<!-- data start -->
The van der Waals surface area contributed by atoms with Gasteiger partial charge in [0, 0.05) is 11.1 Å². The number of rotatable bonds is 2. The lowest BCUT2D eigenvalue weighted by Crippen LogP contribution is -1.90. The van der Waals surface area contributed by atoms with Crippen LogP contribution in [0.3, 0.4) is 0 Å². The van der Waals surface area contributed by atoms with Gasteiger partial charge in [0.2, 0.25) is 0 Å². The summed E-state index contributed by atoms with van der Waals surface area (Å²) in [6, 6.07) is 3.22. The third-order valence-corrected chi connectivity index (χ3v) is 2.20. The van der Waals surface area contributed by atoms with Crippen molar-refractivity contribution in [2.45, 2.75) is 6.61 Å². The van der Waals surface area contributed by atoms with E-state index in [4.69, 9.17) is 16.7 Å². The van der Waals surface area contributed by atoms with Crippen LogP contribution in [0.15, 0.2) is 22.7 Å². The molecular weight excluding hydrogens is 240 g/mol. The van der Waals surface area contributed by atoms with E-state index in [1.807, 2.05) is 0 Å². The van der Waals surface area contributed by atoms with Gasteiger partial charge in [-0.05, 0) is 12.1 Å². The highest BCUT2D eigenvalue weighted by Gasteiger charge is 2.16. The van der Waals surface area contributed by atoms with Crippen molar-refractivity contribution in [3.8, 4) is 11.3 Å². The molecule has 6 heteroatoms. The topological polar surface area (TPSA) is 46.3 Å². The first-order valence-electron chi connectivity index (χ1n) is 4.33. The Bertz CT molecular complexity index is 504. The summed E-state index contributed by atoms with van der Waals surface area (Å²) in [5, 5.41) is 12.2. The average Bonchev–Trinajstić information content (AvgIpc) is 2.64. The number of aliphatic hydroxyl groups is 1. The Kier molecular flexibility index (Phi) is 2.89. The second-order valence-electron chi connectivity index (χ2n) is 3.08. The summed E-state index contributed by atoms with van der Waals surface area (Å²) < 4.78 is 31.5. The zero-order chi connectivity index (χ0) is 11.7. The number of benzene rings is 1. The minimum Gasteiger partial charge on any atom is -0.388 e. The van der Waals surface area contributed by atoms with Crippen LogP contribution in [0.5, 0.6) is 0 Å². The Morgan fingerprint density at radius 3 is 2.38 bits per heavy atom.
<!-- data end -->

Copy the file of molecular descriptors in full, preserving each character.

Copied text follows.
The van der Waals surface area contributed by atoms with Gasteiger partial charge in [0, 0.05) is 11.1 Å². The number of rotatable bonds is 2. The lowest BCUT2D eigenvalue weighted by Crippen LogP contribution is -1.90. The van der Waals surface area contributed by atoms with Crippen LogP contribution in [0.3, 0.4) is 0 Å². The van der Waals surface area contributed by atoms with Gasteiger partial charge in [0.2, 0.25) is 0 Å². The summed E-state index contributed by atoms with van der Waals surface area (Å²) in [6, 6.07) is 3.22. The third-order valence-corrected chi connectivity index (χ3v) is 2.20. The van der Waals surface area contributed by atoms with Crippen molar-refractivity contribution in [2.45, 2.75) is 6.61 Å². The van der Waals surface area contributed by atoms with E-state index in [4.69, 9.17) is 16.7 Å². The van der Waals surface area contributed by atoms with Crippen LogP contribution in [0.15, 0.2) is 22.7 Å². The molecular weight excluding hydrogens is 240 g/mol. The van der Waals surface area contributed by atoms with E-state index in [1.807, 2.05) is 0 Å². The van der Waals surface area contributed by atoms with Gasteiger partial charge in [-0.05, 0) is 12.1 Å². The highest BCUT2D eigenvalue weighted by Gasteiger charge is 2.16. The van der Waals surface area contributed by atoms with Crippen molar-refractivity contribution in [3.8, 4) is 11.3 Å². The molecule has 6 heteroatoms. The topological polar surface area (TPSA) is 46.3 Å². The first-order valence-electron chi connectivity index (χ1n) is 4.33. The Bertz CT molecular complexity index is 504. The summed E-state index contributed by atoms with van der Waals surface area (Å²) in [5, 5.41) is 12.2. The average Bonchev–Trinajstić information content (AvgIpc) is 2.64. The number of aliphatic hydroxyl groups is 1. The Kier molecular flexibility index (Phi) is 2.89. The second-order valence-electron chi connectivity index (χ2n) is 3.08. The summed E-state index contributed by atoms with van der Waals surface area (Å²) < 4.78 is 31.5. The zero-order chi connectivity index (χ0) is 11.7. The number of benzene rings is 1. The minimum Gasteiger partial charge on any atom is -0.388 e. The van der Waals surface area contributed by atoms with Crippen LogP contribution in [0.5, 0.6) is 0 Å². The Morgan fingerprint density at radius 3 is 2.38 bits per heavy atom.